Most slot cornerbacks likely would play the receiver rather than the ball in this situation, because misplaying the ball in the air could result in a touchdown for the opposing offense. But Holland isn’t most slot cornerbacks. He effortlessly transitions from defender to receiver, turning his head around and flipping his hips, quickly locating the ball in the air, and easily snagging a huge interception for the Ducks.

Holland is the total package in coverage, but he’s no slouch in run defense, either. Perhaps the biggest reason the nickelback position is so hard to play is because players need to have the ball skills and coverage ability of an outside cornerback while also serving as an extra box defender against the run.

Holland is a willing run defender who has no problem throwing his body around and setting the edge. He finished second in tackles for the Ducks in 2019, showing just how active he was in run defense throughout the season. The video below (at the 2:26 mark) shows just how versatile Holland is.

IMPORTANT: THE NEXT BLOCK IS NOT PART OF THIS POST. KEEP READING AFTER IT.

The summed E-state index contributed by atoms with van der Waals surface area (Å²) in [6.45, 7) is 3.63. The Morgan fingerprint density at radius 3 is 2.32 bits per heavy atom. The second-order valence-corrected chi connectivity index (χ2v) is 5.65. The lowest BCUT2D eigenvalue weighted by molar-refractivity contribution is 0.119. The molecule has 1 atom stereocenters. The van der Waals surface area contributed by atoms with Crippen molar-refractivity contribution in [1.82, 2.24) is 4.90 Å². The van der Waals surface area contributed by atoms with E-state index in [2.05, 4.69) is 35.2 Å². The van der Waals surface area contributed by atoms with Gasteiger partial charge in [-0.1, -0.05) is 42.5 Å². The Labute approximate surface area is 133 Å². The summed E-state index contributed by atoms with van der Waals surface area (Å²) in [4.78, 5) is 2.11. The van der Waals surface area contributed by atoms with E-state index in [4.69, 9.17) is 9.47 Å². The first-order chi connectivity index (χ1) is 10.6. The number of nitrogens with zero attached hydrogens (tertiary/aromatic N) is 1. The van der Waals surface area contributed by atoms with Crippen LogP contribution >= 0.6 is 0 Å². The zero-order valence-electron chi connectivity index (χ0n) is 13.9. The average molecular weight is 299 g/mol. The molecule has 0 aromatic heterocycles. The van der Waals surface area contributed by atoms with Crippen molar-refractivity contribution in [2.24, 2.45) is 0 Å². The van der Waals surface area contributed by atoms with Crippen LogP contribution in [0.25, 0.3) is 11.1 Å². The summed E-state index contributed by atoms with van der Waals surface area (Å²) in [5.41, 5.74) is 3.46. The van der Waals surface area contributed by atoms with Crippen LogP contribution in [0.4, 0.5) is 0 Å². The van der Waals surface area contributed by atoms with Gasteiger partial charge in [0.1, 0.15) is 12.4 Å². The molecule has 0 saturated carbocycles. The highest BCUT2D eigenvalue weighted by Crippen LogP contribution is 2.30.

In the video above, Holland (No. 8, circled) lines up as an edge defender — quite the change of pace from his usual downfield coverage assignments. As the play develops, it’s apparent that the play is a run, and Holland is the “force” defender on the playside. His job is to set a hard edge and force the play back inside to the “spill” players. (This is a strategy that Oregon has employed for quite some time to stop the run, and it has been covered in detail here at FishDuck.com.)

Not many cornerbacks are willing or able to challenge a pulling lineman head on in order to set the edge, but that’s exactly what Holland does, and he wisely out-maneuvers, rather than out-muscles, the pulling tackle in order to force the runner inside and shut down the play.

Jevon Holland is the embodiment of a “do-it-all” player at a position that is pretty much responsible for doing everything. The nickelback has become one of the most important positions on the field due to the increase of spread formations. It’s hard to have a shutdown defense without a slot cornerback who can make plays in coverage, blanket opposing receivers and be an extra linebacker in the running game.

Holland does all of the above at a high level and is the shining example of how to play the nickelback position. Every other player at the position should spend their offseasons watching No. 8’s tape and taking notes.

Joshua Whitted 
Morgantown, West VirginiaTop Photo by Truong Nguyen